WINDSOCKS, POLES & ACCESSORIES

Why Use a Striped Windsock

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Anyone who has ever visited an airfield has no doubt seen a brightly coloured, striped windsock dancing in the wind. However, the pattern on the sock is not just for show; it has its meaning to pilots and ground staff, and it is much simpler than you might initially think!

At the Airfield

Windsocks, most commonly found at airfields, and are used by airport staff to determine wind speed and direction. The wind enters the wide end and flows down the tapered tube and out of the narrower end of the sock. To determine which direction the wind is blowing from, we need only look at the direction the sock is pointing. The wide end will indicate the wind’s origin, and the tip will show its direction.

Why Stripes?

A windsock is typically split into five sections alternating between a bright fluorescent orange and white. This not only makes it eye-catching but also makes it visible to everyone, even in low visibility. Each section can be roughly estimated as 3 knots of wind speed, or about 3.5 mph. Therefore, for each section of the windsock that blows upright, one can determine the current wind speed. For example, if 3 of the five sections are erect and the other two are dangling, that indicates that the wind velocity is approximately 9 knots.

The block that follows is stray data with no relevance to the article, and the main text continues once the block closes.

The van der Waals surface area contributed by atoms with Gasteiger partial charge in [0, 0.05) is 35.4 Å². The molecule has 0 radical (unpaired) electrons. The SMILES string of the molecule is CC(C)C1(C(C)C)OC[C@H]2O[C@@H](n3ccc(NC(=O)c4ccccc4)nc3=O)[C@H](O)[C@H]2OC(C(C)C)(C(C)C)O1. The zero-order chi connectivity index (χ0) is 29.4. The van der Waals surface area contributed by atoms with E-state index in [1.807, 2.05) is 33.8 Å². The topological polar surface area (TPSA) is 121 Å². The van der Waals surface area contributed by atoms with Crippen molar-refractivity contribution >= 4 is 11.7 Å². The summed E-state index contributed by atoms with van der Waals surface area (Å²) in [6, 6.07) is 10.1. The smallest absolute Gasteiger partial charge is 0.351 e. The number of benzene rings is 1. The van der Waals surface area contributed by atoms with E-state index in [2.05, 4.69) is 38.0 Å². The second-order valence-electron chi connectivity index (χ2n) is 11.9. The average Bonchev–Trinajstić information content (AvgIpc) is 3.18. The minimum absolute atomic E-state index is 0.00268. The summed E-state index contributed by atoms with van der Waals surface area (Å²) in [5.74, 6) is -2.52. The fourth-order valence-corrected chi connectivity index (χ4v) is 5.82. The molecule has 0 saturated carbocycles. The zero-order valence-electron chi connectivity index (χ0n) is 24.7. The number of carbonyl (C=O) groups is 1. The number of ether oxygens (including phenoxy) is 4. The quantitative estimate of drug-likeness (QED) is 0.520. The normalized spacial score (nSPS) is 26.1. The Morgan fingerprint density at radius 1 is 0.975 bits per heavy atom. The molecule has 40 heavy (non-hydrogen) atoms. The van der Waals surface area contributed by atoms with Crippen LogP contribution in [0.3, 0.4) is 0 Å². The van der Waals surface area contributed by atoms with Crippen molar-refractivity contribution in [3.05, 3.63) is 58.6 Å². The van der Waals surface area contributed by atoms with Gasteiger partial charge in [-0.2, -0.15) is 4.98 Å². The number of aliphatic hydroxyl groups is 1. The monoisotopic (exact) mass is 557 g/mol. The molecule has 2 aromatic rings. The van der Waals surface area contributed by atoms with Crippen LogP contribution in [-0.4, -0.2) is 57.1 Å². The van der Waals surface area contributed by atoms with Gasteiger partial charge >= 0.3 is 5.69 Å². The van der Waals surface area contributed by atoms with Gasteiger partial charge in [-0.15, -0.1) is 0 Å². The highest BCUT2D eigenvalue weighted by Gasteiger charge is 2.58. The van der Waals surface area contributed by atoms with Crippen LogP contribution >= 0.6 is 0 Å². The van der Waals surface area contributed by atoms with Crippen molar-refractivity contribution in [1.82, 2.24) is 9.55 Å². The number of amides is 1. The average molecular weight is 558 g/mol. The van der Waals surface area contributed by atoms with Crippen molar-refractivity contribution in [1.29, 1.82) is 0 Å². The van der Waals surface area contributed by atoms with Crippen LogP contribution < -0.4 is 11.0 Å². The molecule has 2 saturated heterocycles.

Most windsocks measure speeds of 15 knots or stronger, but there are smaller versions available made for smaller less windy airfields. Some even have multiple socks to confirm speeds in different locations around the runway.

Making Sure

Wherever there is a windsock, located closeby there will often be an anemometer; a piece of equipment that specifically measures wind speed. Since the windsock can only give a generalised idea of how fast the wind is travelling, it is important to also check readings from equipment such as the anemometers for a more precise reading.

Nevertheless, windsocks are still a necessary piece of airfield equipment. They are especially important on small airfields where pilots may find it a little more challenging to ascertain wind speed and direction.

Uses Elsewhere

Windsocks are found in many other locations including; chemical plants where there is a risk of gas leakage or alongside road networks where high winds can cause potential difficulties to drivers, and on golf courses, especially during professional matches. Experienced golfers know to check windsocks for an idea of wind speed and direction, helping them to judge a shot and to take aim more accurately.

Do you need a striped windsock for your business? Visit Windsocks Direct for a range of windsocks in various sizes. We also offer a variety of customisation options allowing you to create your ideal windsock, whatever it may be.

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